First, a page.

Ruby Noise
An amazing piece of work.
The translation of transcripts from Joan's own words are powerful and encouraging to me as a mere mortal.
Her belief in what she was doing at the time and the voices she heard screams to me to find my own way and forge my own path.
What a wonderful soul.
My mother gave me this book when I was 13 on a lark and I've carried it with me ever since. There was something so provoking about the nature of conviction and doubt that was revealed by just reading the transcripts and testimonials of the English's trial against Joan and the French betrayal against the backdrop of Joan's own description of her relationship with her god and the angels she believed spoke to her.
Okay. Let me start with this: I am not Christian, nor do I think Joan of Arc was speaking to God. BUT, she was strong and stubborn and did not give in to those who oppressed her. Her words are entrancing. And if you become a fan, or are a fan already, please watch the silent film La Passion de Jeanne d'Arc, which was released in 1928. I watched it for a class, and it is incredible.
Having already read through the trial I really didn't count on learning anything from this book, but it was amazing the way Joan's character came out when the events were placed chronologically. I also liked the interspersion of Joan's letters when they helped the story along. An essay was added at the end that, for me, illuminated Joan's place in history.
Christy S
Quite simply this is the story of Joan of Arc without the fluff and guesswork. All of the writing is taken from her trial documents and eyewitness reports, and the translation makes for surprisingly good reading. It’s a short read with a commentary afterwards. Her faith and her audacity surprise me every time I pick this book up.
The book overall was very interesting and a very fast read. I enjoyed the format, and the fact that it was not a flat out biography of Joan's life. I believe that in order to really appreciate the book in its entirety the reader should have some knowledge of Joan of Arc before reading this.
I really felt like I was listening to her, (obviously as the book used her own words) but you get a sense of her deep love of Christ, her fear of dying such an awful death and a great respect for this amazing girl turned warrior princess!
Feb 28, 2007 Leah rated it 5 of 5 stars
Recommends it for: anyone interested in Joan of Arc
Shelves: non-fiction
this is a great little book that I picked up while on a camping trip. Only those interested Joan's story will find this book worth-while as it is her story from her own written words compiled by Willard Trask.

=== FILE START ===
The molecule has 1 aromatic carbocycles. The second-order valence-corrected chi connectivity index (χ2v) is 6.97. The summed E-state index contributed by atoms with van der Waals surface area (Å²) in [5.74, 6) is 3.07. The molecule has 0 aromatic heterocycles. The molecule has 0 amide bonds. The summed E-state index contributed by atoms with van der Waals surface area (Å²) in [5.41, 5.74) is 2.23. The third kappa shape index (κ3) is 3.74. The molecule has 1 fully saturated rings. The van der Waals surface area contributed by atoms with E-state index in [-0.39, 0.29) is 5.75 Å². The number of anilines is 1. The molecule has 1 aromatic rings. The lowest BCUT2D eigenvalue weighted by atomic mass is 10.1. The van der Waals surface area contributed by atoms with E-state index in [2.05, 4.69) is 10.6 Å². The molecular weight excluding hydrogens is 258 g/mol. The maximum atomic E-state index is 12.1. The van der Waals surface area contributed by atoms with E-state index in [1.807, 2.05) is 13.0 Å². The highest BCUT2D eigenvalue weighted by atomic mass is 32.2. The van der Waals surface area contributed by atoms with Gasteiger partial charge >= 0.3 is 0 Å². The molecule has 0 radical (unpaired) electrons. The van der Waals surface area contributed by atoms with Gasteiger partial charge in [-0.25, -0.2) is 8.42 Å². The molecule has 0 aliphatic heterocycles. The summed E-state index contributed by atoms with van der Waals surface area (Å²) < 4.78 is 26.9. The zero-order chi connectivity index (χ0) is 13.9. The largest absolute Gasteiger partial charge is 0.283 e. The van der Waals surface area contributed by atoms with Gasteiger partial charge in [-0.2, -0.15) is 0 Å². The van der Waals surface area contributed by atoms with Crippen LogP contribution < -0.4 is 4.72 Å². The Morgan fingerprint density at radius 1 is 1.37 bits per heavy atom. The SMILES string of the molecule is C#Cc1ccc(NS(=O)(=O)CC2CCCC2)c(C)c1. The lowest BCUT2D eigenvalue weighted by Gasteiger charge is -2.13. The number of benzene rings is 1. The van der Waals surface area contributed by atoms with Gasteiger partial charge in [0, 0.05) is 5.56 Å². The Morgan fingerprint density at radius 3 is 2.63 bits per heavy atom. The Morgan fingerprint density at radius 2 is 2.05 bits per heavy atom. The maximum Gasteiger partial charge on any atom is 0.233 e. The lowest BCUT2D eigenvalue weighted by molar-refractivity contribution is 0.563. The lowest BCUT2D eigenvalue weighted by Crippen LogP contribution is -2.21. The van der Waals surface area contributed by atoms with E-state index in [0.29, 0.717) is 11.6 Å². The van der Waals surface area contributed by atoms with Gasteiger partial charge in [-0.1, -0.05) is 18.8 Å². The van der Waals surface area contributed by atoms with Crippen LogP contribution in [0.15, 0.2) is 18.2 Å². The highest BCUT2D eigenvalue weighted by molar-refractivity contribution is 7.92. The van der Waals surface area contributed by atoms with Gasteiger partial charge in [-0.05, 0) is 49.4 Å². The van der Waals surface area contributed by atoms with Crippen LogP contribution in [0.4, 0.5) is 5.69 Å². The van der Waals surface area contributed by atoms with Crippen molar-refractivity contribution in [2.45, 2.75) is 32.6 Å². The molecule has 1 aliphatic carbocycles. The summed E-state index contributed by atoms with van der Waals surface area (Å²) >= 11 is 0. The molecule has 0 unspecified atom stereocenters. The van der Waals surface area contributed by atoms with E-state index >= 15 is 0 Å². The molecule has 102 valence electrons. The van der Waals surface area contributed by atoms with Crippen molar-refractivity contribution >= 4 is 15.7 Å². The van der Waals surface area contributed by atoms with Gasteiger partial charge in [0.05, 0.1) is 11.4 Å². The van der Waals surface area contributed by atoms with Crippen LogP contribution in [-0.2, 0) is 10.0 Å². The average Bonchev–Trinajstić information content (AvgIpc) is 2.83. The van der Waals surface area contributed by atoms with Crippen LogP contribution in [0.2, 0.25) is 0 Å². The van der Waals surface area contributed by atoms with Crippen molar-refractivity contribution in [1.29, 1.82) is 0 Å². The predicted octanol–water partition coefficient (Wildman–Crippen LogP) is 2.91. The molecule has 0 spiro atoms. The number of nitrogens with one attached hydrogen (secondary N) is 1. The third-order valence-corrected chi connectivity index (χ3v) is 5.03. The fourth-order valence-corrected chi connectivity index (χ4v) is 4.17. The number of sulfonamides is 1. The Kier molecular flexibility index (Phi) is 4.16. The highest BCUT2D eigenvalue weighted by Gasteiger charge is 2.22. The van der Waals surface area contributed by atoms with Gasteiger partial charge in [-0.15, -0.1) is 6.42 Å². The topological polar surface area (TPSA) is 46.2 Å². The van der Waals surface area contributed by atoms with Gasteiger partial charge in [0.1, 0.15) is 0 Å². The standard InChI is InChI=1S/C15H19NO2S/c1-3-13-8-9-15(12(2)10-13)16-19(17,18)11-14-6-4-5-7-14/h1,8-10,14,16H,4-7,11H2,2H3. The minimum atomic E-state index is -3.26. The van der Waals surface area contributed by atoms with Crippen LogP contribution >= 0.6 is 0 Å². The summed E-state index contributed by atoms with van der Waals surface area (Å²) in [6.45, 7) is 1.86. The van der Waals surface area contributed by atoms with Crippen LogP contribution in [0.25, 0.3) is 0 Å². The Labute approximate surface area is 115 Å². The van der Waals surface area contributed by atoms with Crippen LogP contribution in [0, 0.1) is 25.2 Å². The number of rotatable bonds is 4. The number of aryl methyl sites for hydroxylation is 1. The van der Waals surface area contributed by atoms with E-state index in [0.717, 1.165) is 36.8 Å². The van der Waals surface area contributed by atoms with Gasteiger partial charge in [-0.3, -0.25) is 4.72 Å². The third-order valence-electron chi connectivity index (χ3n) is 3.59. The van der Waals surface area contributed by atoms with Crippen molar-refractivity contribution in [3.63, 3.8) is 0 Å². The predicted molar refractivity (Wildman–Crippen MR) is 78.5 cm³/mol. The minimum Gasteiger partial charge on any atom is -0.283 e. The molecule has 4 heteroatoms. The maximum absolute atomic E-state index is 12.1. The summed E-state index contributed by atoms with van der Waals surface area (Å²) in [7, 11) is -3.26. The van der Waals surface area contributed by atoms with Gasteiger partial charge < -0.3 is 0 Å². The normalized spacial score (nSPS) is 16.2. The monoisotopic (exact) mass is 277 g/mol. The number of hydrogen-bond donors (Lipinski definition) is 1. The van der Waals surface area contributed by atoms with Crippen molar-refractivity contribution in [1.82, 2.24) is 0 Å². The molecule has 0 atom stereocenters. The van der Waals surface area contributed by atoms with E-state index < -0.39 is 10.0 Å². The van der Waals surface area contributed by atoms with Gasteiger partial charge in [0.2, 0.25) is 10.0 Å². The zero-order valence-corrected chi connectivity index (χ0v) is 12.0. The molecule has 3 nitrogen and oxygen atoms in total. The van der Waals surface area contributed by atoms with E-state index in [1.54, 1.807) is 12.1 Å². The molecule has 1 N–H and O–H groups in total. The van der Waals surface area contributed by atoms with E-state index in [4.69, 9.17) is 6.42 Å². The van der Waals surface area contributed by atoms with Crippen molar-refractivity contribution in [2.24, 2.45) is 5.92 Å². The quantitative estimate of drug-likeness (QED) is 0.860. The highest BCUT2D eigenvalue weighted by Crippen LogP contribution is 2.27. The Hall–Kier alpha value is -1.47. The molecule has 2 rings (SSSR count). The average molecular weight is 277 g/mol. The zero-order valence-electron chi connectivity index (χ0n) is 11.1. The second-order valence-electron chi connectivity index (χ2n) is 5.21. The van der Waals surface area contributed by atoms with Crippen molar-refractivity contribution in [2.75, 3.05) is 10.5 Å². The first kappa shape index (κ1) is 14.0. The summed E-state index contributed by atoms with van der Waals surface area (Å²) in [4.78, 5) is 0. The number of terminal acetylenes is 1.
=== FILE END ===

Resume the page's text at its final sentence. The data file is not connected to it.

I loved this. It is a simple little book, but so poignant. You really get a sense of her purpose, and how strongly she felt about it. The last section of the book, covering the trial, is heartbreaking.
It's Joan of her own words..what's not to like. Best line "Wretched boy! Why did you not tell me French blood was flowing? Where are those who would arm me? To horse! To horse!"
James M. Madsen, M.D.
This is an excellent little book that provides Joan of Arc's extant words in chronological order. It's a great supplement to Joan of Arc, by Pernoud and Clin.
Aug 07, 2011 David added it
Shelves: to-re-read
what? how?

basically it's the transcript of her trial with the questions removed so that all that remains is her narrative.

fascinating stuff!
My Lord has a book in which no scholar has read, how perfect soever he be in scholarship.

-St. Joan of Arc
i'm assuming this is the same as "Joan of Arc: Self Portrait" by the same author?
Feb 08, 2008 Cali rated it 5 of 5 stars
Recommends it for: Anyone remotely interested in Joan of Arc.
If you're only going to read one book about Joan of Arc, make it this one.
Jonathan Cooley
The last part about her trial was the most interesting and worth reading again
Matt Comito
kind of sad if you think about it
Now you will really know Joan
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Jeanne d'Arc or Joan of Arc (ca. 1412 – 30 May 1431), was nicknamed "The Maid of Orléans" (French: La Pucelle d'Orléans).

She is considered a heroine of France and a Roman Catholic saint. She was born to a peasant family at Domrémy in north-east France. Joan said she received visions of the Archangel Michael, Saint Margaret and Saint Catherine instructing her to support Charles VII and recover Fra
More about Jeanne d'Arc...
Joan of Arc Jeanne d'Arc, maid of Orleans, deliverer of France; being the story of her life, her achievements, and her death, as attested on oath and set forth in original documents; Joan of Arc: Or, the Story of a Noble Life Joan of Arc: Self-Portrait The Listening Heart: A Book on Prayer